—Donald B. Delano
Los Angeles

The correct answer to Marc Cooper's question "What's proof got to do with it?" — referring to the reasons put forth for a war against Iraq — is "nothing." Sure, thin evidence has been put forth linking Saddam Hussein to 9/11 and establishing that Iraq has deployable weapons of mass destruction. But isn't this beside the point? May I offer a scenario that better fits the known facts? In attacking the U.S., in issuing a fatwa against Saddam Hussein, and in releasing a timely tape a short time back from which one may infer a link between Osama bin Laden and Saddam, it is apparent that Al Qaeda wants to provoke us to invade Iraq, so that they can subsequently take over.

Two-thousand years ago, the Chinese military strategist Sun Tzu propounded several tactics for war, including "Base all warfare on deception," "Use bait to lure the enemy" and "Subdue the enemy without battle [by getting other nations to fight your wars]." The war with Iraq is an obvious Al Qaeda trap. But how do we stay out of the trap, and what are the repercussions whether we stay out of it or get into it, are the real questions for national discussion. Neither the journalistic spin of Marc Cooper nor the propaganda of government is helpful to producing a consensus on this issue.

Wayne Lusvardi



Bill Bradley, in writing “The New Boss” [February 7–13], could have used a dose of reality. California is incredibly broke: $30-plus billion in the red is $1,000 per person, or about $4,500 per family. So California goes to people who have this kind of money, in this case Wall Street, and — horrors! — Wall Street wants some assurances that it’ll be paid back, and that the gigantic fiscal mismanagement that brought California to its door won’t continue. Ah, that evil Wall Street. Maybe we should be asking the Saudis instead. I wonder what their rates would be, and what special favors they’d ask. In any case, let’s not blame Davis, the Legislature or the voters of the state.‰ ä

As far as I’m concerned, the only thing that should stand between Davis and the Nevada border is a wooden rail, a bucket of tar and a bag of feathers.

—Don Meyer


On John Powers’ “The Journalist and the Pop Star” (On, February 14–20), he apparently can’t resist slamming Bill Clinton a full two years after the termination of his presidency. Even more pathetically, Powers uses the time-honored Republican tradition of blaming the Clinton administration for our current woes. Face it, Powers, two years ago we had unprecedented prosperity, a balanced budget, peace, decent relationships with our allies all over the world, and no September 11 incident to mourn over. It is totally within your rights to not like Bill Clinton because he didn’t fulfill your ideal of what a Democrat should be, but please save your cheap shots for the belligerent, oil-money-rich self-righteous right-wing scumbags who now hold power in this country.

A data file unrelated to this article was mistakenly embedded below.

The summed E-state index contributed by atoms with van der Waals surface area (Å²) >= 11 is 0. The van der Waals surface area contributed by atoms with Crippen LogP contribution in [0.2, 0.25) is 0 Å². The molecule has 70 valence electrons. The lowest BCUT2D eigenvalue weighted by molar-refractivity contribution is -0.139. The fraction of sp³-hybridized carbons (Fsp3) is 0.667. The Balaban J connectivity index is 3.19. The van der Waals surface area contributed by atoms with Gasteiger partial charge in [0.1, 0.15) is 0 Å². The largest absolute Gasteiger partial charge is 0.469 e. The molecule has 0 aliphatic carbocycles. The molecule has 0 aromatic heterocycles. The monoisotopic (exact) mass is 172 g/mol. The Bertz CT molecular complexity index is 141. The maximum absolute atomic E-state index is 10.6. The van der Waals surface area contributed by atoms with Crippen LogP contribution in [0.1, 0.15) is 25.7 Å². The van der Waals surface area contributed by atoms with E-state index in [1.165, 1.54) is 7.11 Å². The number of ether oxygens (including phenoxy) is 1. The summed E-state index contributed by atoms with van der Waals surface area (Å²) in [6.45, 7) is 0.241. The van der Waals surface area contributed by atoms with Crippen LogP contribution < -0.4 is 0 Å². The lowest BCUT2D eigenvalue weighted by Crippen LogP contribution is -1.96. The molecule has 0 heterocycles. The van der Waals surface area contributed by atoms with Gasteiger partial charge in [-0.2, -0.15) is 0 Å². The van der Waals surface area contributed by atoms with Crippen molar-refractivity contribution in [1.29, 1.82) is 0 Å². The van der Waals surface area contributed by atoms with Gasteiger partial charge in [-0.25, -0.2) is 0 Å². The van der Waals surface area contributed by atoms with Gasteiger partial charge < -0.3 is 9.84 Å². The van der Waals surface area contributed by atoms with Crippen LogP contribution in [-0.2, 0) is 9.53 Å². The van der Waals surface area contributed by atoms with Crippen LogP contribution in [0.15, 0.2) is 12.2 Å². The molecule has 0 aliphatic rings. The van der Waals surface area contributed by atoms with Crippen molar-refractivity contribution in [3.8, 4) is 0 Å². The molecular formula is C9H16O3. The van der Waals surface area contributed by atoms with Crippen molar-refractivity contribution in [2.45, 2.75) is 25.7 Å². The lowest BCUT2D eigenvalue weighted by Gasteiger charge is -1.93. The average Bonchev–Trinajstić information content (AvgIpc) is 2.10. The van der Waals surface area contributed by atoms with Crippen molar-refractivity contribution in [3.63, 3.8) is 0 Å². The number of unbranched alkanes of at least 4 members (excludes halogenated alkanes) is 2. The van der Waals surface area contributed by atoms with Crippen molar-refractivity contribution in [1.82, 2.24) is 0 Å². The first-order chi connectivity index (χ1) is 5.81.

—Fred Stratton
Los Angeles

John Powers' take on the Michael Jackson interview is right on the money. It is reassuring to know that the nation chooses to obsess about its first stonewashed citizen and what has happened to his nose, rather than about the consequences of a genocide about to be perpetrated by our vacuous leader and his gang of thugs.

Lawrence J. Pippick
Los Angeles


Ostensibly, the Weekly aims to offer a radical critique of our society. But does that mean that your arts critics have to ignore true talent unless the product supports the overthrow of existing social institutions? Steven Leigh Morris, in “Familiarity and Contempt” [February 14–20], offers a perfect instance of this kind of critical myopia. Reviewing Lisa Loomer’s extremely clever, funny and politically sensitive new play at the Taper, Living Out, he finds himself wishing the play were “angrier.” His underlying wish is that the play “had an attitude,” that is, that it be a different kind of play, a politically radical play, the kind of play that he would write.

Lisa Loomer’s wonderfully subtle, socially aware play, while offering us a mirror of the way we interact with one another today, subordinates all these social factors to the overriding dramatic concerns that make her tragicomedy such a triumph. Moreover, she writes well. I would recommend any reader who loves theater to go and judge for yourself Lisa Loomer’s enjoyable, thoughtful and brilliantly written play.

—Brian Finney
Long Beach